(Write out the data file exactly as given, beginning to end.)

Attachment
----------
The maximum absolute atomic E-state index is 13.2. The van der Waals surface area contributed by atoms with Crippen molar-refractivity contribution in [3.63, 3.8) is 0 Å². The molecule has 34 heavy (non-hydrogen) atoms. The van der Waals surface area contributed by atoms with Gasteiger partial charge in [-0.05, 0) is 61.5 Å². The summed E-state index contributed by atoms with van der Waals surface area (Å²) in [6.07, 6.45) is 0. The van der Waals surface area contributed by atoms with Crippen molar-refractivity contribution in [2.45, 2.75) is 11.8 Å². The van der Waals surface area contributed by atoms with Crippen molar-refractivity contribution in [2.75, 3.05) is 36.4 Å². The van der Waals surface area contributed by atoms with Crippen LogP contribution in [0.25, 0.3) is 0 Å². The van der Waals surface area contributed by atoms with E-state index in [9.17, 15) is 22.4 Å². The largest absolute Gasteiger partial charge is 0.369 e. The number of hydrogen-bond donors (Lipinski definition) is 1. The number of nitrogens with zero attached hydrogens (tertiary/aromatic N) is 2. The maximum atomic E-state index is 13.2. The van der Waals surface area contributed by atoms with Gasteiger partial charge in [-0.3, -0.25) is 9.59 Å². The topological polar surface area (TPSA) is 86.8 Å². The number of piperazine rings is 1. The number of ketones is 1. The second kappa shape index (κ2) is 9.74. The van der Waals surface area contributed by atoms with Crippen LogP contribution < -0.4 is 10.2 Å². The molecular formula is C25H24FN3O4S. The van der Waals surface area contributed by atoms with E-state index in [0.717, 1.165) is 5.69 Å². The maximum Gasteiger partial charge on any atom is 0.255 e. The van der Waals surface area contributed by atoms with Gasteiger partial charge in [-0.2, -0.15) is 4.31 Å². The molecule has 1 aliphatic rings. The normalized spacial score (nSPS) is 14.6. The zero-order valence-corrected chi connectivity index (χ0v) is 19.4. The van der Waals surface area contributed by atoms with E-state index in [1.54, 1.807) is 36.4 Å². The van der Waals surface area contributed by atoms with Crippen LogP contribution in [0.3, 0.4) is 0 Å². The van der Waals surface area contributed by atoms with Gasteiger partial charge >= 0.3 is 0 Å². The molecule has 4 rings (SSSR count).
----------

The maximum absolute atomic E-state index is 13.2. The van der Waals surface area contributed by atoms with Crippen molar-refractivity contribution in [3.63, 3.8) is 0 Å². The molecule has 34 heavy (non-hydrogen) atoms. The van der Waals surface area contributed by atoms with Gasteiger partial charge in [-0.05, 0) is 61.5 Å². The summed E-state index contributed by atoms with van der Waals surface area (Å²) in [6.07, 6.45) is 0. The van der Waals surface area contributed by atoms with Crippen molar-refractivity contribution in [2.45, 2.75) is 11.8 Å². The van der Waals surface area contributed by atoms with Crippen molar-refractivity contribution in [2.75, 3.05) is 36.4 Å². The van der Waals surface area contributed by atoms with Crippen LogP contribution in [0.25, 0.3) is 0 Å². The van der Waals surface area contributed by atoms with E-state index in [9.17, 15) is 22.4 Å². The largest absolute Gasteiger partial charge is 0.369 e. The number of hydrogen-bond donors (Lipinski definition) is 1. The number of nitrogens with zero attached hydrogens (tertiary/aromatic N) is 2. The maximum atomic E-state index is 13.2. The van der Waals surface area contributed by atoms with Gasteiger partial charge in [-0.3, -0.25) is 9.59 Å². The topological polar surface area (TPSA) is 86.8 Å². The number of piperazine rings is 1. The number of ketones is 1. The second kappa shape index (κ2) is 9.74. The van der Waals surface area contributed by atoms with Crippen LogP contribution < -0.4 is 10.2 Å². The molecular formula is C25H24FN3O4S. The van der Waals surface area contributed by atoms with E-state index in [0.717, 1.165) is 5.69 Å². The maximum Gasteiger partial charge on any atom is 0.255 e. The van der Waals surface area contributed by atoms with Gasteiger partial charge in [-0.2, -0.15) is 4.31 Å². The molecule has 1 aliphatic rings. The normalized spacial score (nSPS) is 14.6. The zero-order valence-corrected chi connectivity index (χ0v) is 19.4. The van der Waals surface area contributed by atoms with E-state index in [1.54, 1.807) is 36.4 Å². The van der Waals surface area contributed by atoms with Crippen LogP contribution in [0.3, 0.4) is 0 Å². The van der Waals surface area contributed by atoms with Gasteiger partial charge >= 0.3 is 0 Å². The molecule has 4 rings (SSSR count).